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Feb 01st
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Santa Cruz Area News

News - Local News

Needle In A Law Stack

Needle In A Law Stack

California passes law that adds a step to opting out of immunizations

As Gov. Jerry Brown’s Sept. 30 bill-signing deadline drew to a close, he finished signing or vetoing nearly 700 bills that had stacked up on his desk in hopes of becoming laws. One of the lucky winners was AB 2109, a bill that was introduced by Assemblymember Richard Pan (D-Sacramento) in February, and passed the California Senate 22 to 14 and assembly 59 to 21 in August.

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News - Local News

What’s At Stake?

What’s At Stake?

Proposition 30 proposes raising taxes to save public schools from more budget cuts

Over-packed kindergarten classrooms are just one example of the ways California public schools are tightening their resources to make up for budget cuts, but Santa Cruz County Superintendent of Schools Michael Watkins says that strategy can only go so far.

“Most of our revenue comes from increasing class size, but you can't just continue to add kids to a class to get more revenue,” he says. “It compromises the quality of our education.”

In the last four years, between $12 and $15 billion have been cut from the state's education budget. Those cuts came as major hits for public schools, but the problems trace back much further. 

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News - Local News

Ruling The Streets

Ruling The Streets

West Cliff Drive will become car-free for the first Santa Cruz Open Streets

In 2011, Santa Cruz resident Eleanor Mendoza crafted and sent an insightful, handwritten letter to the Santa Cruz City Council for a class assignment. In the letter, the then-9-year-old implored our elected officials to take a closer look at bicycle-related issues in town.

“I was the only one who wrote a letter to our mayor,” says Mendoza, mentioning her strong interest in working in governmental policy. 

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News - Local News

Heading Home

Heading Home

United Veterans Council is eager to return to the Veterans Memorial Building when it reopens next year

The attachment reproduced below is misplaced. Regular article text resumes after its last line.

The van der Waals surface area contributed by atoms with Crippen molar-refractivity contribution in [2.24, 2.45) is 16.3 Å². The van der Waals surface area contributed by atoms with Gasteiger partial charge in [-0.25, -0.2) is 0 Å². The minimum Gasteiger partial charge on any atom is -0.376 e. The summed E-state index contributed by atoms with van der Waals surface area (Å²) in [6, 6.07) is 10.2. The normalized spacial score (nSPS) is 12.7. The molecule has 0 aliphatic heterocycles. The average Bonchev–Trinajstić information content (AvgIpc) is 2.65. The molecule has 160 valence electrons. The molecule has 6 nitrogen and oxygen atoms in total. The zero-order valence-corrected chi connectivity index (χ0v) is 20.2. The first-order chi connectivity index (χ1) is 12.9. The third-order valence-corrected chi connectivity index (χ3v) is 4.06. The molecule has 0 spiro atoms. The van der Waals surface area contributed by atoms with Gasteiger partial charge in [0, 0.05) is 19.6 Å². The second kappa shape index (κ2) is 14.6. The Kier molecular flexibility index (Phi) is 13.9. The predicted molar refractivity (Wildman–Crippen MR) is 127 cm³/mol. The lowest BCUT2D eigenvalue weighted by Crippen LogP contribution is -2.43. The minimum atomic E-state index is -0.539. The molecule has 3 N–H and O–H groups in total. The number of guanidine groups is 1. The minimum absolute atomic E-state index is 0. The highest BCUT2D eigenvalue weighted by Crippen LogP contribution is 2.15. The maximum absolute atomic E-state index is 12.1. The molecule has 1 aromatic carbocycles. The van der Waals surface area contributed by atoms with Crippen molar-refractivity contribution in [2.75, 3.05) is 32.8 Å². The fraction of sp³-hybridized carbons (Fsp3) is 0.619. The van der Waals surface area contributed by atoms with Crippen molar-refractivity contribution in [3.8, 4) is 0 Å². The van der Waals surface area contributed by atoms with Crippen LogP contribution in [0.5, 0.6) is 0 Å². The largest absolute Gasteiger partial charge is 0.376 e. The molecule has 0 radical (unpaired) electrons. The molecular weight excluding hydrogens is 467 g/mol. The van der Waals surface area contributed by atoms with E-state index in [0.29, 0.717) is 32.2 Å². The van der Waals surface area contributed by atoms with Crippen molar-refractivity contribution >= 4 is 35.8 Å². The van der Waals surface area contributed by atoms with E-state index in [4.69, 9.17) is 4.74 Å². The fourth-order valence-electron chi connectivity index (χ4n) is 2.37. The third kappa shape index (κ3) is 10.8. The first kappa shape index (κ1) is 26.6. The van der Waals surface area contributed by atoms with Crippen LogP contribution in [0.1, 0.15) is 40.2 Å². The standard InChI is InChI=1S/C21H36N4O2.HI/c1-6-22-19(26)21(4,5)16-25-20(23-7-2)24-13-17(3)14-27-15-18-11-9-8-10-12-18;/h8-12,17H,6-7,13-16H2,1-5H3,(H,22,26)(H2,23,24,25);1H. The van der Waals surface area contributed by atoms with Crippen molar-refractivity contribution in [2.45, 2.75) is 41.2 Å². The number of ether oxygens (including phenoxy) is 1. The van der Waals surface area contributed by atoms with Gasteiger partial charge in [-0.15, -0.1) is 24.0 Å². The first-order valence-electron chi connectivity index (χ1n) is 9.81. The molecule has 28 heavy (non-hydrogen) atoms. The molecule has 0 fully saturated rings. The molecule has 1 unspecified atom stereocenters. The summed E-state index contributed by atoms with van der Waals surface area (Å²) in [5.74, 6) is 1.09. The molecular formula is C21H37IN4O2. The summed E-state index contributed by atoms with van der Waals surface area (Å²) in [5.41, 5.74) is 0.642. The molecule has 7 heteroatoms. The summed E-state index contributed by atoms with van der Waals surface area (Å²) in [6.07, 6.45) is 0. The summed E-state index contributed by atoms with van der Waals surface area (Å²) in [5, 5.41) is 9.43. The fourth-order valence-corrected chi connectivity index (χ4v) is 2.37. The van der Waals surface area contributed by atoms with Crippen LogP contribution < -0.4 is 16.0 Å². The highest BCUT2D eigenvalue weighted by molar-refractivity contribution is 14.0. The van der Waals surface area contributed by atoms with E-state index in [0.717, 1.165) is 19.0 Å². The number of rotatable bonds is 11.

Bob Patton of the United Veterans Council is already anticipating the prospect of veterans service programs returning to their old digs when the Santa Cruz County Veterans Memorial Building reopens. According to the county, this will happen in the spring of next year.

The Downtown Santa Cruz building has been empty for more than two years, ever since the county found the structure to be unsafe in January 2010 for use by the UVC and many other veteran outreach groups, some of which had been housed in the historical building since the 1930s.

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News - Local News

Time To Say So Long

Time To Say So Long

Thanks for the Good Times

I started my first newspaper job when I was 10 years old, when I sold the Herald Express on the corner of Lankershim Boulevard and Riverside Drive in North Hollywood, Calif. The year was 1956. I stood on the corner trying to hawk the paper to passing cars stopping at the traffic light. It was boring, so I decided to put the papers on my bike and go around to all the businesses in the neighborhood, and wound up creating a route for myself, consisting of local merchants in the area. I found that to be much more productive. I received tips and sold many more papers than when I stood at the corner. My pay for selling each 10-cent paper was 3 cents. I was paid daily, and I would take my earnings down to the nearby bowling alley where I would spend it all on the baseball pinball machine. Little did I know that the newspaper business would be my career for 30-plus years.

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News - Local News

Opening Up

Opening Up

TEDx Santa Cruz speakers discuss deeper connections with the world

During the TEDx Santa Cruz conference, which took place on Saturday, Sept. 15, poet and author Albert Flynn DeSilver shared his experience of living with alcoholism, an endless cycle of shame, and a cult whose leaders tied him to a tree in the woods. DeSilver says he experienced a revelation while tied to that tree.

“If I ever get untied from this tree, I am going to open myself to creativity, service, and love,” he remembers thinking.

The theme of this year's TEDx—the second to be held in Santa Cruz—was “open.”

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News - Local News

City Government 2.0

City Government 2.0

City of Santa Cruz proposes an online business permitting portal in a nationwide contest